Theresa May is breathing air in Delhi during her state visit that is 36 times more toxic than the London average, according to an analysis by Energydesk
India’s capital has been experiencing one of the worst air pollution episodes in its history, since Diwali celebrations enveloped the city in a deep smog a week ago. The government has declared an emergency, shutting schools across the city and closing an ageing coal plant for ten days. All construction and demolitions have been banned as has the use of all non-essential diesel generators.
Data downloaded by Greenpeace India from the Central Pollution Control Board showed that 24 hour average measurements for the particulate PM 2.5 over the three days of the prime minister’s visit hit 729, 513 and 414 μg/m3 respectively – creating an average of 552 for the three days. The reading for Tuesday was taken at mid-afternoon.
The visit could knock hours off May’s life
Cambridge university statistician David Spiegelhalter told Energydesk that the difference could knock hours off May’s life. His analysis is based on a study in the New England Journal of Medicine that estimates that a decrease of 10μg/m3 in PM2.5 correlates to a gain of 0.61 years in life expectancy.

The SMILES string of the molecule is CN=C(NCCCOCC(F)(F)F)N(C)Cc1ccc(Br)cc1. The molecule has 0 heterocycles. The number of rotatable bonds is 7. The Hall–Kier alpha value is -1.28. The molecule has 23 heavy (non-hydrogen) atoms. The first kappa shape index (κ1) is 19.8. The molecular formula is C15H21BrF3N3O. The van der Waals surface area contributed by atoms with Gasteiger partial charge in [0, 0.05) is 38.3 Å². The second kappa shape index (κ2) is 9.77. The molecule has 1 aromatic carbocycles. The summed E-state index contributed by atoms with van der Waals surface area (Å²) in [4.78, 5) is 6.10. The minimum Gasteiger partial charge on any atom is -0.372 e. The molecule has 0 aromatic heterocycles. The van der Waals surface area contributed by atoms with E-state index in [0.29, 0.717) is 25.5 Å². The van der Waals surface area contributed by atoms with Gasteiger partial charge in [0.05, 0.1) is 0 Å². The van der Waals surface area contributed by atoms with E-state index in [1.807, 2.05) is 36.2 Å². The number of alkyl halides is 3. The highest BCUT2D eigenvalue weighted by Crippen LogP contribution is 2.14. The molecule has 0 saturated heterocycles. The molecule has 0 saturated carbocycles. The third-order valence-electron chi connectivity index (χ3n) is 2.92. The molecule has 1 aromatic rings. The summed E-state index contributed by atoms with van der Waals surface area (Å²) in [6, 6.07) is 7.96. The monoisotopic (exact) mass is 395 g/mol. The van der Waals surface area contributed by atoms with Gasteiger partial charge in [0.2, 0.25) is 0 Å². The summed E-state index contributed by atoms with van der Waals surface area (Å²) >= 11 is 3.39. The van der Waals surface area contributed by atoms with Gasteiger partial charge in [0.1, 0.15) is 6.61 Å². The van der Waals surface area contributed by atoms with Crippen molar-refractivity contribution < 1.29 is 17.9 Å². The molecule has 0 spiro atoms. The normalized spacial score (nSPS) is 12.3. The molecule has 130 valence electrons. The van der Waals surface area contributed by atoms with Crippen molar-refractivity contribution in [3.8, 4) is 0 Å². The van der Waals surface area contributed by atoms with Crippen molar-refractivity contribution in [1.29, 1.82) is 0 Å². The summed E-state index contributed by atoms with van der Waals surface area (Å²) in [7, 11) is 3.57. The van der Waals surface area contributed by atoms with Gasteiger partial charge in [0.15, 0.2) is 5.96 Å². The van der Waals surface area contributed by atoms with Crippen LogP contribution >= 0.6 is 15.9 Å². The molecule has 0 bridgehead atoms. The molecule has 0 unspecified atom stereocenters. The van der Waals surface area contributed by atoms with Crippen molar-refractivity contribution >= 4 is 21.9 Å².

May arrived in Delhi on Sunday for a three day visit to promote what she hopes will be the UK’s first post-Brexit trade deal.
Although air pollution does not appear to be on the agenda, the prime minister was visiting in the wake of a High Court ruling that will force her government to come up with a new air pollution plan, after the court determined the current one is insufficient to the point of breaking the law.
The view in Delhi, where visibility has been reduced to metres in some places, is a timely reminder for the UK prime minister of how dire the situation can become.
Residents, travellers and journalists covering May’s trade visit have all taken to twitter to complain.
What is to blame?
Particulate pollution (PM2.5 and PM10) is responsible for more than 620,000 deaths every year in India, compared to 16,300 in the UK. PM2.5 is the most dangerous of the two, as the particles are so small they can penetrate deep into the lungs and exacerbate respiratory illnesses, heart disease and asthma.
But although the two countries face similar hurdles the pollution issue is somewhat different. In India, coal-fired power stations and other industries, as well as crop burning and transport have been blamed for some of the highest levels of particulate pollution in the world.
While PM 2.5 levels in London are generally within legal limits, they are 1.5 times above levels considered safe by the WHO. Nitrogen dioxide has been at the centre of the crisis in the UK, where is it linked to an estimated 14,000 annual premature deaths, as levels have been in breach of EU laws for many years.
Road transport, and in particular diesel vehicles, are the primary cause of NO2 and the recent legal ruling is likely to mean the government will introduce charges on diesel cars and other vehicles in city centres.